"I'm a big believer in momentum. Full fields should help us get off on a strong foot," said Rick Moore, Hoosier Park president and general manager. "That's what the simulcast market demands."
This year management opted to open on Saturday of the Labor Day holiday. Last year the facility opened Thursday evening, creating a strain on the entry box with five programs to fill. Hoosier Park will also be dark the Wednesday following the holiday.
"There's a shortage of horse flesh," Moore said. "When we opened on Thursday we had a lot of races to fill. The change will help with races filling the following weekend."
Ellis Park, Fairmount Park, Great Lakes Downs, River Downs and Thistledown are all vying for horses in the Midwest.
"We struggled last year at the beginning of the meet," said Raymond "Butch" Cook, director of Thoroughbred racing. "That's a lot of racetracks within a 300, 400-mile radius."
Cook said stall applications for 1,500 horses were submitted for the 925 stalls he had available. The condition book hasn't changed much from 2004, with horseman racing $4,000 claimers for a $9,000 bottom purse. In the top class, open allowance horses will race for $16,500.
But the heart of the Hoosier meet lies in claiming races, which is where a majority of the $125,000 in average purse structure is allocated. Moore feels that the purse structure will bring horsemen to Anderson despite the high cost of fuel. Cook said that of the 130-plus horses entered for opening night, 60% are ship-ins.
"We gear our purses toward the claiming ranks. With a $9,000 bottom it still makes it attractive to ship here. The same horses are running for $5,000 or less elsewhere," Moore said. "We know what we are. We have a majority of our purses earmarked toward claiming races. We have a strong claiming program."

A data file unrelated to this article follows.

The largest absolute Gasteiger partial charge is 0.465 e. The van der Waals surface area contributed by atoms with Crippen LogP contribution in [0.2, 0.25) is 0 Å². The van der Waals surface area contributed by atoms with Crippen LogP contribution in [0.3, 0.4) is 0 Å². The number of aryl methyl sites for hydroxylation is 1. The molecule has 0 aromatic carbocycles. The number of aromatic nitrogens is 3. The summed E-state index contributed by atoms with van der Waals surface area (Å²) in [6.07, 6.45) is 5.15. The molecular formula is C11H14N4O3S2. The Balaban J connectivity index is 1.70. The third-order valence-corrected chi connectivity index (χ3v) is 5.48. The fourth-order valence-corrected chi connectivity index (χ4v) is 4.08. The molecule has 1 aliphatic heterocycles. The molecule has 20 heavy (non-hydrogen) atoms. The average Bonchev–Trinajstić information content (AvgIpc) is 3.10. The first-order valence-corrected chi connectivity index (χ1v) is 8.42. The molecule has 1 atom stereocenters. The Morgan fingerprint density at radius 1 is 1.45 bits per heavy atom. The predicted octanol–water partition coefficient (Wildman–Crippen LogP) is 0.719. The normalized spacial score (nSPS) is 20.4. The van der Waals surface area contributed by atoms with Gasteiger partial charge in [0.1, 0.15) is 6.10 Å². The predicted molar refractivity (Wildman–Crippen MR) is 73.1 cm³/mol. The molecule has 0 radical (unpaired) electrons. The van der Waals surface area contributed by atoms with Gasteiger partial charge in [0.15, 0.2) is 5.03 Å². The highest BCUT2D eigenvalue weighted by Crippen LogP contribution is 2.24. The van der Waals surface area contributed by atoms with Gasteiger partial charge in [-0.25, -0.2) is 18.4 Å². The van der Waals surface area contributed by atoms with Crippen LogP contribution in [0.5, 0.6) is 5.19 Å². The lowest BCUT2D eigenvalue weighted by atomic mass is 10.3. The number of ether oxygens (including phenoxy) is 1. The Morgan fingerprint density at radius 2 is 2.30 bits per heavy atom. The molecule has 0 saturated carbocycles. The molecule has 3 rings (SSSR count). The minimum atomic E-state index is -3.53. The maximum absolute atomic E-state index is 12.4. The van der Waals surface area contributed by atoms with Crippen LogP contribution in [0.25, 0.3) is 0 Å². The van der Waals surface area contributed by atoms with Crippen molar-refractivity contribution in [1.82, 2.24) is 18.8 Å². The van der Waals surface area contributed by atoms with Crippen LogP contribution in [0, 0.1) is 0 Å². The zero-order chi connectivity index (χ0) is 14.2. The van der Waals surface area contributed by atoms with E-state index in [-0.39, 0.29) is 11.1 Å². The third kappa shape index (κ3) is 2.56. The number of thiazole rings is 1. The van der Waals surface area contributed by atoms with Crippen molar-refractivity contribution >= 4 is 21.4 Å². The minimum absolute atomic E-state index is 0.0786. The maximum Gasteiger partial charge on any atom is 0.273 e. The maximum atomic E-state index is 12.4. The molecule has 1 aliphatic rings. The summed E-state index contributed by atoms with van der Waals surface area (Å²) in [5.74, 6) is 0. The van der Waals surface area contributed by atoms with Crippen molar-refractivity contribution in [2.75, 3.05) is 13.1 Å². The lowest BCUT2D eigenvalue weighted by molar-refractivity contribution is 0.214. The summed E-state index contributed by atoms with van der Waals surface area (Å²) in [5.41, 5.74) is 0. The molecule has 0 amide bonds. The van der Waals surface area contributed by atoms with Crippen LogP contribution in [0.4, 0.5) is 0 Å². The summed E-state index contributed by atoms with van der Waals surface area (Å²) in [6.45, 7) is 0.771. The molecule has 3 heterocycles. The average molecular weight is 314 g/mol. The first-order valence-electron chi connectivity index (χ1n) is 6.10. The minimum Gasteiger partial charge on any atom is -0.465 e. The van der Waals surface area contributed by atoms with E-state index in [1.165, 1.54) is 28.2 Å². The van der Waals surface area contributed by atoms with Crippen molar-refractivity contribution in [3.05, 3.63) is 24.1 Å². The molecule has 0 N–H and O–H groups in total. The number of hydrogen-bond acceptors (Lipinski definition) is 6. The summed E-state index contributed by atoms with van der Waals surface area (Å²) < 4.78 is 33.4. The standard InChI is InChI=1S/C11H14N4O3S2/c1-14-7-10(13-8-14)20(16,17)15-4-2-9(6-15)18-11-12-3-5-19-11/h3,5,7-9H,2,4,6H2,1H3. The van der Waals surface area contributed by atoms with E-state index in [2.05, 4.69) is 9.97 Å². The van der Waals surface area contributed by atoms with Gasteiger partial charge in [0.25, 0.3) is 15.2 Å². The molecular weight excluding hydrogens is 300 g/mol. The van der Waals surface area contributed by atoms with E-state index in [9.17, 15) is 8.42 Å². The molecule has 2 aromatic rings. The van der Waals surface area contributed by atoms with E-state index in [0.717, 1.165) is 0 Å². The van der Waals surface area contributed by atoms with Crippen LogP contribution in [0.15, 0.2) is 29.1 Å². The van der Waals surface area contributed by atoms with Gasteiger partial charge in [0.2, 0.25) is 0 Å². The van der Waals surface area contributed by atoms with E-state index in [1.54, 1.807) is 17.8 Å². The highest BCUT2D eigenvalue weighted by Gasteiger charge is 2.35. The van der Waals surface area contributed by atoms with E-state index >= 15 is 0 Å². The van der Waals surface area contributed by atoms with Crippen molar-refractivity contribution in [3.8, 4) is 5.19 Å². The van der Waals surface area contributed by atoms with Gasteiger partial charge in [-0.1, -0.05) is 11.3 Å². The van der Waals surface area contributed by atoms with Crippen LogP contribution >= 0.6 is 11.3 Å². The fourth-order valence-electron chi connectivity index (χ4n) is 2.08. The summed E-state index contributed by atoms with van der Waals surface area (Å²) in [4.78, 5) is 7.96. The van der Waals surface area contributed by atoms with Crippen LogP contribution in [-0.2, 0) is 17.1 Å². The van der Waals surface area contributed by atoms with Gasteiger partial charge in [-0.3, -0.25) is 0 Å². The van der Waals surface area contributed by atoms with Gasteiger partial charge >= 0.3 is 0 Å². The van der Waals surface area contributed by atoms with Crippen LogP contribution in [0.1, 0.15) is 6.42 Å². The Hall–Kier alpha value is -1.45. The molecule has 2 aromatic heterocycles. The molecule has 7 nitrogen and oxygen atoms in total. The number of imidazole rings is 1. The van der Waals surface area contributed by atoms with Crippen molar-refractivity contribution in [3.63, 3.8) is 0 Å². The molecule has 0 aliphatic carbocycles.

If ship-in numbers begin to falter, Cook has a wealth of Indiana-bred horses he can tap to help bolster the program. He said he could fill four or five races per night with Indiana-sired or owned horses. In fact, he wrote a maiden allowance for Indiana-sired horses for opening weekend that attracted 36 entries.
"That helps a lot," he said of the strength of the Indiana program. "We brought back the maiden allowance race as an extra for Thursday."
New to the barn area this season is blood gas testing. Last month the Indiana Horse Racing Commission unanimously passed measures that call for the testing. Hoosier Park is paying for the testing of four randomly-selected horses each race, and Indiana Downs will do the same when the Shelbyville track hosts Thoroughbred racing in 2006.
"The Commission (IHRC) was very proactive along with Hoosier Park," said Moore. "We fully support the program. We think it's that important. We want horsemen to compete on a level playing field."
Patrons both live and simulcast will also see a change in Hoosier Park's wagering menus. New in 2005 are dime superfectas and 50-cent trifectas. Moore believes the additional wagering options will be well received.
"It opens up that type of wagering to folks that haven't wagered in the past," he said of the new options. "At Arlington the 50-cent wagers increased trifecta wagering. Now patrons will box four or five horses that normally wouldn't do that."
Hoosier Park will conduct racing Wednesday through Sunday through November 25 with a first post of 6:10 p.m. EST. The Indiana Derby (gr. II), Hoosier Park's signature Thoroughbred event, is slated for Oct. 1. The Indiana Breeders' Cup Oaks (gr. III) will be held Sept. 30.
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